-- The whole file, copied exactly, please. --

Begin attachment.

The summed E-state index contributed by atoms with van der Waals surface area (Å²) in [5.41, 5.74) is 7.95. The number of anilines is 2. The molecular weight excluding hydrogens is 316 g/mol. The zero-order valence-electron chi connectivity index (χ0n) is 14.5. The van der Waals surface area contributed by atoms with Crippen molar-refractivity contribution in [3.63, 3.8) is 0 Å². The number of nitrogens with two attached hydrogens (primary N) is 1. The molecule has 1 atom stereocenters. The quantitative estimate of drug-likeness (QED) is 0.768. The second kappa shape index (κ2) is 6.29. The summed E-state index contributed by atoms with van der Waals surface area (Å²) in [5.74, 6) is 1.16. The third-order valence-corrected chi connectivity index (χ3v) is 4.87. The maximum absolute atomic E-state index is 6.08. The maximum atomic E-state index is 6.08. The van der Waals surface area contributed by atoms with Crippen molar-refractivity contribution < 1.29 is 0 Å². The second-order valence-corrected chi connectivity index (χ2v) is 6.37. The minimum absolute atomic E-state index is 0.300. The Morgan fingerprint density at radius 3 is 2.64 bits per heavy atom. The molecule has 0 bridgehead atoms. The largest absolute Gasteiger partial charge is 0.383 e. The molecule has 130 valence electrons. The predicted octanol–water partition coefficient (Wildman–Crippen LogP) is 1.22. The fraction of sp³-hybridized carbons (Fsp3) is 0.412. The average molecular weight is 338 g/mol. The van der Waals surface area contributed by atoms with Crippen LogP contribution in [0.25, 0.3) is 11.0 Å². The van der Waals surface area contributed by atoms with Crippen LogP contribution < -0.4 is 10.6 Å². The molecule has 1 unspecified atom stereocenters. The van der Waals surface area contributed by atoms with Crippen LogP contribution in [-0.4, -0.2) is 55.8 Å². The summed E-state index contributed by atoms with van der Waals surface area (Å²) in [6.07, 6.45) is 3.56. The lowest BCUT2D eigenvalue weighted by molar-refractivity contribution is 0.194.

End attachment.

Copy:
The summed E-state index contributed by atoms with van der Waals surface area (Å²) in [5.41, 5.74) is 7.95. The number of anilines is 2. The molecular weight excluding hydrogens is 316 g/mol. The zero-order valence-electron chi connectivity index (χ0n) is 14.5. The van der Waals surface area contributed by atoms with Crippen molar-refractivity contribution in [3.63, 3.8) is 0 Å². The number of nitrogens with two attached hydrogens (primary N) is 1. The molecule has 1 atom stereocenters. The quantitative estimate of drug-likeness (QED) is 0.768. The second kappa shape index (κ2) is 6.29. The summed E-state index contributed by atoms with van der Waals surface area (Å²) in [5.74, 6) is 1.16. The third-order valence-corrected chi connectivity index (χ3v) is 4.87. The maximum absolute atomic E-state index is 6.08. The maximum atomic E-state index is 6.08. The van der Waals surface area contributed by atoms with Crippen molar-refractivity contribution < 1.29 is 0 Å². The second-order valence-corrected chi connectivity index (χ2v) is 6.37. The minimum absolute atomic E-state index is 0.300. The Morgan fingerprint density at radius 3 is 2.64 bits per heavy atom. The molecule has 0 bridgehead atoms. The largest absolute Gasteiger partial charge is 0.383 e. The molecule has 130 valence electrons. The predicted octanol–water partition coefficient (Wildman–Crippen LogP) is 1.22. The fraction of sp³-hybridized carbons (Fsp3) is 0.412. The average molecular weight is 338 g/mol. The van der Waals surface area contributed by atoms with Crippen LogP contribution in [0.25, 0.3) is 11.0 Å². The van der Waals surface area contributed by atoms with Crippen LogP contribution < -0.4 is 10.6 Å². The molecule has 1 unspecified atom stereocenters. The van der Waals surface area contributed by atoms with Crippen LogP contribution in [-0.4, -0.2) is 55.8 Å². The summed E-state index contributed by atoms with van der Waals surface area (Å²) in [6.07, 6.45) is 3.56. The lowest BCUT2D eigenvalue weighted by molar-refractivity contribution is 0.194.